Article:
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  • Published: 9 July 2015
  • ISBN: 9781448182886
  • Imprint: Vintage Digital
  • Format: EBook
  • Pages: 272


'A devastating social parable brimming with humanity and heart...' -- Marlon James, winner of the Booker Prize 2015 A brilliant Kafka-esque satire – with a sting in the tail – from ‘one of the finest writers around’ (Guardian)

'A devastating social parable brimming with humanity and heart...' Marlon James White skin, green eyes, red hair...Furo Wariboko – born and bred in Lagos – wakes up on the morning of his job interview to discover he has turned into a white man. As he hits the city streets running, still reeling from his new-found condition, Furo finds the dead ends of his life open out before him. As a white man in Nigeria, the world is seemingly his oyster – except for one thing: despite his radical transformation, Furo's ass remains robustly black . . .Funny, fierce, inventive and daringly provocative – this is a very modern satire, with a sting in the tail.

  • Published: 9 July 2015
  • ISBN: 9781448182886
  • Imprint: Vintage Digital
  • Format: EBook
  • Pages: 272

About the author

A. Igoni Barrett

A. Igoni Barrett was born in Port Harcourt, Nigeria, in 1979 and lives in Lagos. He is a winner of the 2005 BBC World Service short story competition, the recipient of a Chinua Achebe Center Fellowship, a Norman Mailer Center Fellowship, and a Rockefeller Foundation Bellagio Center Residency. His short story collection, Love is Power, or Something Like That, was published in 2013. In 2014 he was named on the Africa39 list of sub-Saharan African writers under 40. Blackass is his first novel.

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Praise for Blackass

It is the funniest, most engaging badass book I’ve read in years. You should read this book and enjoy freshly minted scintillating prose rioting with each other – it is a lush canvas of ideas, humor and vision. Blackass is fresh, contemporary writing without even trying; this is how fiction should be written in the 21st century.

Whats On Africa, Royal African Society

Gripping... This is a memorable, richly allusive story, skillfully interweaving thoughts from Kafka to the poet Elizabeth Bishop. Barrett probes not only the surface but the depths of who we are

Anita Sethi, Observer

Wonderfully imagined, and very funny… a dazzling first novel by one of Africa’s best young writers

Kate Saunders, The Times

As well as being a fable about race and identity, Blackass is in large part a love letter to Lagos… For Barrett, race is inevitably one part of a person’s identity, but it is one that asserts itself principally through the eyes of others, through how they “read” those they encounter. People will inevitably discuss this book, and Barrett’s work in general, in the context of a resurgent Nigerian literary scene that includes writers such as Teju Cole, Chimamanda Ngozi Adichie and Helon Habila. But, to read him only as a Nigerian writer would be to do him a disservice. For Blackass is a strange, compelling novel, and Barrett has something to tell us all.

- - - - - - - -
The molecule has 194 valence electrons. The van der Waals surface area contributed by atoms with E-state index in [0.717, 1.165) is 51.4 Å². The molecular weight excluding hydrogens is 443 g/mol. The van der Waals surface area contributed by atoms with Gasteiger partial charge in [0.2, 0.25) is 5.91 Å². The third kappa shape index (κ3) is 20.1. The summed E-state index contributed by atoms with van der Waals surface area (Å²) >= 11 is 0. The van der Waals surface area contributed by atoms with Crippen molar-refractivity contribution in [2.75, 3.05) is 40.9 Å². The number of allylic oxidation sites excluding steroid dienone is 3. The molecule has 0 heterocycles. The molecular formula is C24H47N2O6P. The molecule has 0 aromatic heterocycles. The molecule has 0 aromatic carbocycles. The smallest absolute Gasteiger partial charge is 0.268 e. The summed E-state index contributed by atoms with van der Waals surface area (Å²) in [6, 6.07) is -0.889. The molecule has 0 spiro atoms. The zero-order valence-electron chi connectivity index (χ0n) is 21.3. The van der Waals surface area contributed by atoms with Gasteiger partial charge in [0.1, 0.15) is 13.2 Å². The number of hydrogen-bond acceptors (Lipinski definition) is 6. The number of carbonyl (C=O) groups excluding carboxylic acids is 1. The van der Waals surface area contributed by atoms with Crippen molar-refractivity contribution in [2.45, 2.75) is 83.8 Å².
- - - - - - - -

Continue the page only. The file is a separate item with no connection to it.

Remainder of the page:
Jon Day, Financial Times

A bold riff on Kafka’s Metamorphosis... Igoni Barrett’s greatest asset is his ability to satirise the ridiculous extents people, especially Lagosians, go to in order to appear important. His characters’ every foible is captured and amplified for effect.

Helon Habila, Guardian

An inventive and playful take on power and identity in modern Nigeria... [with] nods to Achebe and Yeats

Sarah Gilmartin, Irish Times

A highly original story about selfishness, inequality and perceptions


A confident, original and occasionally laugh-out-loud-funny novel which may have an agenda but is certainly not hijacked by it

Lucy Chatburn, Bookmunch

A suitably surreal cocktail of Kafka, Lagos life and Nigerian wit

Christine Wallop, Telegraph

A really interesting and different novel from many of the things I have read, or have seen published, this year. You can simply read it as a darkly witty escapist fairytale/myth/fable or you can or as a wonderful, satirical and occasionally daring way to look at society and questions of class, gender and race. Either way you are going to have a great read ahead of you

Savidge Reads

Barrett’s novel forces the reader to consider important questions regarding the human condition and is a worthwhile read precisely because of the difficult questions it raises.

Cristina Tomàs, Totally Dublin

Barrett reworks Kafka’s family drama as an urban odyssey and make a stunning success of it.

Ainehi Edoro, Guardian

Provocative, exciting, unique and relevant.

Big Issue

Ingenious… and immediately funny. A clever cypher for all kinds of questions about identity, social prejudice and public perception versus self-invention. Barrett’s conclusions aren’t the obvious, clichéd ones you’re expecting….an amusing, thought-provoking read.

Big Issue

With a title like Blackass you might think A. Igoni Barrett is setting out to provoke; in fact he's a better writer than that... A delight to read, and it adds a spectrum of colour to the sad, amusing story of a character forced to live in black and white.


A delightfully cynical, sharp and amusing satire

Herald Scotland

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